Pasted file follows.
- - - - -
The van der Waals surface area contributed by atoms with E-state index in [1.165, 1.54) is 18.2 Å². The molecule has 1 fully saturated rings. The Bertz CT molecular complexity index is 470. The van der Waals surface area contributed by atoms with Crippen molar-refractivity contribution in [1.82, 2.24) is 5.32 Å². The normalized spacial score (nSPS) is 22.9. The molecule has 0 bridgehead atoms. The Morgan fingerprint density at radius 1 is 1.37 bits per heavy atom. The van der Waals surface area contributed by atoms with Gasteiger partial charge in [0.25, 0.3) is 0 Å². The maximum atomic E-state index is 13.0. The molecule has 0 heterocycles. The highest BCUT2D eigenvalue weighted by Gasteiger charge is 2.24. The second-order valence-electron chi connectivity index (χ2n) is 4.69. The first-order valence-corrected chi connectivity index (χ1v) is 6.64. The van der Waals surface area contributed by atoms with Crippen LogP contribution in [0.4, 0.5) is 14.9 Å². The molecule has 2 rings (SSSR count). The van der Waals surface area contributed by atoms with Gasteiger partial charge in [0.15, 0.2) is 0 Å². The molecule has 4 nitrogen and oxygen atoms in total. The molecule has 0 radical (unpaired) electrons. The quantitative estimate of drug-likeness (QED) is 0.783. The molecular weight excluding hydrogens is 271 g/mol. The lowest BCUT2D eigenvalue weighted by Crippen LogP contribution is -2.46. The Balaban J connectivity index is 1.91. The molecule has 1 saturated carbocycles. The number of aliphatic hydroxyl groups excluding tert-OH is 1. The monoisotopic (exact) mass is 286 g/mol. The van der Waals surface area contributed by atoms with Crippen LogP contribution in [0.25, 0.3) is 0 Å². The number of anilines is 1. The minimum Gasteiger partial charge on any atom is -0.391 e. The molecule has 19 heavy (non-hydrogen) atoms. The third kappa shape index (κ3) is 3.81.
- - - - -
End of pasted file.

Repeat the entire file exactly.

The van der Waals surface area contributed by atoms with E-state index in [1.165, 1.54) is 18.2 Å². The molecule has 1 fully saturated rings. The Bertz CT molecular complexity index is 470. The van der Waals surface area contributed by atoms with Crippen molar-refractivity contribution in [1.82, 2.24) is 5.32 Å². The normalized spacial score (nSPS) is 22.9. The molecule has 0 bridgehead atoms. The Morgan fingerprint density at radius 1 is 1.37 bits per heavy atom. The van der Waals surface area contributed by atoms with Gasteiger partial charge in [0.25, 0.3) is 0 Å². The maximum atomic E-state index is 13.0. The molecule has 0 heterocycles. The highest BCUT2D eigenvalue weighted by Gasteiger charge is 2.24. The second-order valence-electron chi connectivity index (χ2n) is 4.69. The first-order valence-corrected chi connectivity index (χ1v) is 6.64. The van der Waals surface area contributed by atoms with Crippen LogP contribution in [0.4, 0.5) is 14.9 Å². The molecule has 2 rings (SSSR count). The van der Waals surface area contributed by atoms with Gasteiger partial charge in [0.15, 0.2) is 0 Å². The molecule has 4 nitrogen and oxygen atoms in total. The molecule has 0 radical (unpaired) electrons. The quantitative estimate of drug-likeness (QED) is 0.783. The molecular weight excluding hydrogens is 271 g/mol. The lowest BCUT2D eigenvalue weighted by Crippen LogP contribution is -2.46. The Balaban J connectivity index is 1.91. The molecule has 1 saturated carbocycles. The number of aliphatic hydroxyl groups excluding tert-OH is 1. The monoisotopic (exact) mass is 286 g/mol. The van der Waals surface area contributed by atoms with Crippen LogP contribution in [0.25, 0.3) is 0 Å². The number of anilines is 1. The minimum Gasteiger partial charge on any atom is -0.391 e. The molecule has 19 heavy (non-hydrogen) atoms. The third kappa shape index (κ3) is 3.81.